• Those who can provide (raw) information on anatomy (students, professors, anatomical hobbyists, etc)
  • Prose people - those who can rework an article to make it sound good
  • General editors (to make sure articles comply with guidelines, links work, etc)
  • Super-wiki-literate people (I'm not that wiki-literate) to manage the projects page (making it work well, like some other projects). Also to assist with templates, etc.
  • Computer gfx artists (perhaps) who can enhance some of the Gray's images, as well as develop schematic diagrams for certain articles.

--Mauvila 21:57, 29 June 2006 (UTC)


Suggestion / proposal

I was reading hyoid bone, and it occurred to me that it would be great to have a "locator map" showing the position of various anatomical parts on a human skeleton (or substantial portion thereof). This would work similarly to the ubiquitous Rambot maps - see Carbon County, Pennsylvania for one example - and would require a blank "template" skeleton, with the appropriate bone colored red in each article. This would be very useful and relativley easy for bones; all that is needed is a good blank template to use. After that, organs, muscles, and other features could be tackled, although they would be more complex. Anyway, I think it's a nifty idea and wanted to suggest it somewhere. - Bantman 22:26, 5 January 2006 (UTC)


Infoboxes

We currently have the following infoboxes for anatomy: Template:Infobox artery, Template:Infobox bone, Template:Infobox brain, Template:Infobox ligament, Template:Infobox muscle, Template:Infobox nerve, Template:Infobox vein, and Template:Infobox anatomy (for structures that don't fit in anywhere else). Nephron has made some suggestions (involving formatting and footnote numbering), and rather than address it on user talk pages, it seemed to make more sense to bring the discussion here, to make it easier for other people to get involved. By the way, I've uploaded a few hundred more of the Gray's images over the last month, but I could use help getting the rest in. You can see which ones are missing (or just uploaded using unknown filenames) at List of images and subjects in Gray's Anatomy. I'm putting the images into commons so they're easier to share with other wikis. --Arcadian 21:47, 8 February 2006 (UTC)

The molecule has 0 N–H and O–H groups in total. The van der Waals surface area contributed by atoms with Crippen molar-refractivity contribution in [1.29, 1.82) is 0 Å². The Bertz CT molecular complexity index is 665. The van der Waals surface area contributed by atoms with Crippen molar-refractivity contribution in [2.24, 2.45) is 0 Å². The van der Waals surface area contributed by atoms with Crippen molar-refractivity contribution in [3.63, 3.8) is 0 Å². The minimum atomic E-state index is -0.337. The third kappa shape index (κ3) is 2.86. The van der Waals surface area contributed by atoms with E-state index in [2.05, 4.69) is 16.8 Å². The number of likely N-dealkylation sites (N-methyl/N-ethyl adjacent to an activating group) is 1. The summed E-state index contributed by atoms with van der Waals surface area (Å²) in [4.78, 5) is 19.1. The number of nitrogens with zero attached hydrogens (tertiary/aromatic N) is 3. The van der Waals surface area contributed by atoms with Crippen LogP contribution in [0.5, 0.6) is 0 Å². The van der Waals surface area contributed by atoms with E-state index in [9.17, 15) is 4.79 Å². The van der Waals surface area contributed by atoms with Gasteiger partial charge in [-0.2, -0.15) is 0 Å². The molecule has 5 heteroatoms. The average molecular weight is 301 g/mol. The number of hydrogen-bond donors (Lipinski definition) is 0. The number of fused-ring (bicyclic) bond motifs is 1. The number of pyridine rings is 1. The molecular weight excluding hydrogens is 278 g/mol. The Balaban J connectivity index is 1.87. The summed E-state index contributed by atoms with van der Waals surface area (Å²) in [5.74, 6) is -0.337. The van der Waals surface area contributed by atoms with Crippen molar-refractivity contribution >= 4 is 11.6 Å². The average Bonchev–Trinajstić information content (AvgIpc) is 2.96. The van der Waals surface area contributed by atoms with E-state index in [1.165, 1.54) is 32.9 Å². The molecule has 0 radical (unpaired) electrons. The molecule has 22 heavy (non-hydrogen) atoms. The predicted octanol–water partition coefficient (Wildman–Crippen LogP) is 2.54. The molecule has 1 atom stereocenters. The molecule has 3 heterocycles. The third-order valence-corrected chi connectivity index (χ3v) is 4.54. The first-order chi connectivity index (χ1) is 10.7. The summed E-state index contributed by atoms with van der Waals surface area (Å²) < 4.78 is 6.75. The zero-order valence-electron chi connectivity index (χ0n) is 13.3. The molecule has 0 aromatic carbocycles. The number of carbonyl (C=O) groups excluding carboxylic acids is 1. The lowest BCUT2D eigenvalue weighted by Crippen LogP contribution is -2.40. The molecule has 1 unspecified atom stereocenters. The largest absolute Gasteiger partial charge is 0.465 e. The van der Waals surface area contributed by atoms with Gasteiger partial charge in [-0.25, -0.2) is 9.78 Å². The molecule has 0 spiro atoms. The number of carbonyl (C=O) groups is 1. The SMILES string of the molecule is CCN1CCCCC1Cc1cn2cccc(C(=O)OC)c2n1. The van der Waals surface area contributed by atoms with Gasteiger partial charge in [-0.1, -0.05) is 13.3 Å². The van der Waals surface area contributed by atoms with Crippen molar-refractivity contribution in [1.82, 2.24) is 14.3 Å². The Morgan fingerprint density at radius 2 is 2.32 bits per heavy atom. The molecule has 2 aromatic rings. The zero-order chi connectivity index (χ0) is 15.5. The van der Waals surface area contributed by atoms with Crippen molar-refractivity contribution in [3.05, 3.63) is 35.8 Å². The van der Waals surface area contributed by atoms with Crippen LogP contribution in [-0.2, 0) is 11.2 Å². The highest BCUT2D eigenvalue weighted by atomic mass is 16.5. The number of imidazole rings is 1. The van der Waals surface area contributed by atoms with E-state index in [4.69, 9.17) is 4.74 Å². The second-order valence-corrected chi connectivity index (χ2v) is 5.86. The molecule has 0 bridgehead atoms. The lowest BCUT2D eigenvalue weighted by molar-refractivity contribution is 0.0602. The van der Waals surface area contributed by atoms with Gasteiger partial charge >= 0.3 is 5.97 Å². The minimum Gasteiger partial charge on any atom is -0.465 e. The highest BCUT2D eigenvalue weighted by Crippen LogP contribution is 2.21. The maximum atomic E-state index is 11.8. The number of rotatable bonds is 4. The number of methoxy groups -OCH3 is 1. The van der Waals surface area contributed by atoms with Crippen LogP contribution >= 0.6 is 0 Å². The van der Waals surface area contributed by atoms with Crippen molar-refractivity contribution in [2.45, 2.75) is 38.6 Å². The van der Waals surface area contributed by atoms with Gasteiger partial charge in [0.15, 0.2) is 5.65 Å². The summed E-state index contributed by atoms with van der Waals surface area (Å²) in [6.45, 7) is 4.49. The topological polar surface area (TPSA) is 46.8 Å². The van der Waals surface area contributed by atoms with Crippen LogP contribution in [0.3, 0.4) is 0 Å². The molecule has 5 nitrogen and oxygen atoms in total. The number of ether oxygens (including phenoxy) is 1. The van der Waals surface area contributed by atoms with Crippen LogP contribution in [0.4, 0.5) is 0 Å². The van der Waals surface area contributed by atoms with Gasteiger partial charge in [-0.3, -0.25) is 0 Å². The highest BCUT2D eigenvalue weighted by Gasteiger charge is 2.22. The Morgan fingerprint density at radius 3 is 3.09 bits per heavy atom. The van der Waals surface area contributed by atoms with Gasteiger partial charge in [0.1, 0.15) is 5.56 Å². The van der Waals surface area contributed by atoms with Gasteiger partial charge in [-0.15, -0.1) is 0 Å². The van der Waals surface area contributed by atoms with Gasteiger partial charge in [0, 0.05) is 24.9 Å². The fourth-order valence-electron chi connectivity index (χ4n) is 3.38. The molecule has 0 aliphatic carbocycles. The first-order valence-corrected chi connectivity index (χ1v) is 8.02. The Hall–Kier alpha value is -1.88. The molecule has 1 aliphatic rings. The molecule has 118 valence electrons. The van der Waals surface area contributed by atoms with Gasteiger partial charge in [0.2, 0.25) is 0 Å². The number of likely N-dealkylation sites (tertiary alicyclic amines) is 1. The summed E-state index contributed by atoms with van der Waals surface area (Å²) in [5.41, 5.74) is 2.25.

I added in all those infoboxes in the guideline section, so when someone is creating/modifying the anatomy type articles, they have the infoboxes on their mind to place as appropriate. I thought of putting them on the main anatomy page, but I figured the guideline page was more suitable. Calaka 08:02, 15 April 2007 (UTC)

Anatomy Infoboxes - image sizes

re picture added to Submandibular gland, is there a way within infoboxes to adjust the size of the image used? Image:Gray602.png clearly should not be used at its full size, but the current sizing seems too small. I tried Gray602.png|300px| but I can't get this to work in an infobox. David Ruben Talk 15:13, 15 February 2006 (UTC)

I have added an optional parameter, 'Width', which overrides the current default of 190. An example of it in use is now available at Submandibular gland. --Arcadian 15:42, 15 February 2006 (UTC)

Gray's images

I have finished uploading the images from Gray's anatomy. A directory is available at List of images and subjects in Gray's Anatomy. --Arcadian 12:34, 6 March 2006 (UTC)


Good. We are currently trying to hammer out some new guidelines over at page. --Mauvila 21:59, 27 June 2006 (UTC)


Anatomy templates

I think the current set of anatomy templates might could use a division, so that the text (attachments, branches of arteries, etc.) isn't hiding in the shadow of the Gray's diagram in the margin. I think diagrams are great in their current location, but maybe the crucial info should assume a more front-and-center position in the article. Of course, this is easy for me to say because I have no idea how to do wiki templates. I also think a "relations" section might be useful. This would mention what is anterior/posterior/etc where relevant. --Mauvila 13:21, 19 July 2006 (UTC)